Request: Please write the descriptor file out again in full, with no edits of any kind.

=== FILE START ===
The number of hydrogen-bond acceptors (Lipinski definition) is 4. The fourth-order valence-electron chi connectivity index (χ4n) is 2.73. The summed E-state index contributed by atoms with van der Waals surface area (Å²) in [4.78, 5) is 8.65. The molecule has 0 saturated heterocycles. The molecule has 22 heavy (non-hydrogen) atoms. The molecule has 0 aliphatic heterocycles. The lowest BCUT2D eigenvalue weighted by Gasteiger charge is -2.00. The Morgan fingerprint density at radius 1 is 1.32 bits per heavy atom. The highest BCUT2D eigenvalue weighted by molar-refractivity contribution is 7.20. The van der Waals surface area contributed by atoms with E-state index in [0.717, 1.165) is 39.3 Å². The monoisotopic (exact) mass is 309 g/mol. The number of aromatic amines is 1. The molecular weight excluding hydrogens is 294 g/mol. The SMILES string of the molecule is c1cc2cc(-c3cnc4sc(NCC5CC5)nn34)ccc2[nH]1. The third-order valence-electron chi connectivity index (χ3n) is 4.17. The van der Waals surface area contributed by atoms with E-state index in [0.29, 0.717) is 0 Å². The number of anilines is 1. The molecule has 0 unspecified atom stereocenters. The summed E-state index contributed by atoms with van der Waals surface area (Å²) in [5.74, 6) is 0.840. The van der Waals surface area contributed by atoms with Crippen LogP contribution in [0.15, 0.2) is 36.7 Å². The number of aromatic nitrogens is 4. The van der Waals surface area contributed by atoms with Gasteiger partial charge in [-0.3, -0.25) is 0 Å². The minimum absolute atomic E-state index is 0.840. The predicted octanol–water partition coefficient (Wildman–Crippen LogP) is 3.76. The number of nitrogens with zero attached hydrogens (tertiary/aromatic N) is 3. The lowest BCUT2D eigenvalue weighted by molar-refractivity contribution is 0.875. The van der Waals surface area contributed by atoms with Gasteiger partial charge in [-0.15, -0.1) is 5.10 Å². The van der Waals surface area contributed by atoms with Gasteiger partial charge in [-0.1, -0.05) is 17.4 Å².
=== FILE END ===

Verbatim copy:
The number of hydrogen-bond acceptors (Lipinski definition) is 4. The fourth-order valence-electron chi connectivity index (χ4n) is 2.73. The summed E-state index contributed by atoms with van der Waals surface area (Å²) in [4.78, 5) is 8.65. The molecule has 0 saturated heterocycles. The molecule has 22 heavy (non-hydrogen) atoms. The molecule has 0 aliphatic heterocycles. The lowest BCUT2D eigenvalue weighted by Gasteiger charge is -2.00. The Morgan fingerprint density at radius 1 is 1.32 bits per heavy atom. The highest BCUT2D eigenvalue weighted by molar-refractivity contribution is 7.20. The van der Waals surface area contributed by atoms with E-state index in [0.717, 1.165) is 39.3 Å². The monoisotopic (exact) mass is 309 g/mol. The number of aromatic amines is 1. The molecular weight excluding hydrogens is 294 g/mol. The SMILES string of the molecule is c1cc2cc(-c3cnc4sc(NCC5CC5)nn34)ccc2[nH]1. The third-order valence-electron chi connectivity index (χ3n) is 4.17. The van der Waals surface area contributed by atoms with E-state index in [0.29, 0.717) is 0 Å². The number of anilines is 1. The molecule has 0 unspecified atom stereocenters. The summed E-state index contributed by atoms with van der Waals surface area (Å²) in [5.74, 6) is 0.840. The van der Waals surface area contributed by atoms with Crippen LogP contribution in [0.15, 0.2) is 36.7 Å². The number of aromatic nitrogens is 4. The van der Waals surface area contributed by atoms with Gasteiger partial charge in [-0.3, -0.25) is 0 Å². The minimum absolute atomic E-state index is 0.840. The predicted octanol–water partition coefficient (Wildman–Crippen LogP) is 3.76. The number of nitrogens with zero attached hydrogens (tertiary/aromatic N) is 3. The lowest BCUT2D eigenvalue weighted by molar-refractivity contribution is 0.875. The van der Waals surface area contributed by atoms with Gasteiger partial charge in [-0.15, -0.1) is 5.10 Å². The van der Waals surface area contributed by atoms with Gasteiger partial charge in [-0.1, -0.05) is 17.4 Å².